Regional Gardening Reports :: National Gardening Association

Pacific Northwest

July, 2010
Regional Report

Discourage Aphids

Ants crawling on garden plants are often a sign that aphids are present. Some ant species protect aphids, moving them from plant to plant, and even taking them underground into the anthill for overnight safety. The ants do this to ensure a supply of honeydew, a sugary substance secreted by the aphids, on which the ants feed. Discourage aphids by hosing them off your plants with a strong steam of water. Ants will probably move on when there are no more aphids to herd.

Water Thoroughly

Give your plants a long, deep drink of water in the early morning hours so they're refreshed and ready to face the heat of day. Watering in the morning allows the leaves to dry off before nightfall, helping avoid the conditions that favor the development of fungal diseases. You can slow evaporation by adding a 2-inch layer of organic matter over the soil in your beds. As an added bonus, mulch provides nutrients to the soil as it decomposes.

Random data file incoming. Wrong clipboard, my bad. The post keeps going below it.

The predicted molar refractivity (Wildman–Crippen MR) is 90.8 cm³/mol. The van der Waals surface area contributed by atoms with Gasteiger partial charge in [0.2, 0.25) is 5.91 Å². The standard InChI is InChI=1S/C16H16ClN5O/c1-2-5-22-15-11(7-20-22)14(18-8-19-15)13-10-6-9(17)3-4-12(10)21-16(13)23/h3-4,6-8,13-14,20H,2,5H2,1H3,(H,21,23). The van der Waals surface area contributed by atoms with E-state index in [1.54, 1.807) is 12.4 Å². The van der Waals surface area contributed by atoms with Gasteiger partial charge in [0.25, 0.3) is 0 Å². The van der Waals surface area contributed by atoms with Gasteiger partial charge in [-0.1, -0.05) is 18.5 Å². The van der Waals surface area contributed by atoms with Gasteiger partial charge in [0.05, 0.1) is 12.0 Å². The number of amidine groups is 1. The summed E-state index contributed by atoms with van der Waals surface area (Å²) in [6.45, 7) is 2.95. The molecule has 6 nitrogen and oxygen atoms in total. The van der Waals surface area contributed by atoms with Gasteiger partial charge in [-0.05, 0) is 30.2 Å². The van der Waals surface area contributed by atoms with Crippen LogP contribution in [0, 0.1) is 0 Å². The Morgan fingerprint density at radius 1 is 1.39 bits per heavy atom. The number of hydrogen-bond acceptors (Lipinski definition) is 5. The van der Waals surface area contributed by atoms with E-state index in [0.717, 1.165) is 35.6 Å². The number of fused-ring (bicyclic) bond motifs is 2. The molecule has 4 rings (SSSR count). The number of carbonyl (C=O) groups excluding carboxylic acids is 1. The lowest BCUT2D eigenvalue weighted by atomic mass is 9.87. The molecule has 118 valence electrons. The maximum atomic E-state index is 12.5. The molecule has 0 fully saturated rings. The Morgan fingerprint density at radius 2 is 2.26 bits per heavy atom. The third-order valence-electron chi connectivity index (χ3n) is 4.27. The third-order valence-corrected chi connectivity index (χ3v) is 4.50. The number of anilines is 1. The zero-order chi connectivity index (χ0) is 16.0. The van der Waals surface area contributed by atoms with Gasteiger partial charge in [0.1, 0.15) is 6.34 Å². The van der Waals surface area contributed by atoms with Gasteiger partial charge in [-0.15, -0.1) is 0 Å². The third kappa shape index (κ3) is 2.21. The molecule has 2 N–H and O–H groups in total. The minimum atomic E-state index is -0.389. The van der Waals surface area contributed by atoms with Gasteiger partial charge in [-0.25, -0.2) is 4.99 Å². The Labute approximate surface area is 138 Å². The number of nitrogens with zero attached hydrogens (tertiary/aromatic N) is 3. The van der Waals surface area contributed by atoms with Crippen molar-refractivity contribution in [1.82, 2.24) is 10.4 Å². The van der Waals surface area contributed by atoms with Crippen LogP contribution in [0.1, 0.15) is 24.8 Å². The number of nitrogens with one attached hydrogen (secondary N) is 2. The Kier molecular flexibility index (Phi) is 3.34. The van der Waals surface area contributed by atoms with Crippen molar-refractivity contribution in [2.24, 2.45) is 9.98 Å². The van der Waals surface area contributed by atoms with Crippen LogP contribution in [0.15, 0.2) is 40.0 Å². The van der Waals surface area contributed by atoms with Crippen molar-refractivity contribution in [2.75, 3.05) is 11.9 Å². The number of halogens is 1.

Build a Flower Basket

Hanging flower baskets are great for putting color right at eye level. Select a container that's about 12 inches in diameter to create a large, full display. Fill it with light, loose, moistened potting soil, then plant. Baskets can be devoted to one plant or a combination of greenery and flowers. Suitable plants for containers include trailing or cascading ivy, vinca, thyme, and mint. For color, grow impatiens, verbena, dwarf marigolds, or creeping petunias.

Prevent Bitterness in Cucumbers

Cucumbers develop a bitter taste if the soil is not kept consistently moist. The bitterness is just below the skin and mostly on the ends. Cut or peel these areas away to remove the bitter taste. Mulching the soil around your cucumber plants will help regulate moisture levels and prevent bitterness in the fruit.

Keep Lawn Mower Blades Sharp

Lawn diseases are more common on grasses that are mowed with dull blades. Instead of making a clean cut, a dull blade frays the leaf tips and creates a greater surface area for disease pathogens to enter and infect the plant. A properly sharpened mower blade makes a clean cut and gives the lawn a neater look.


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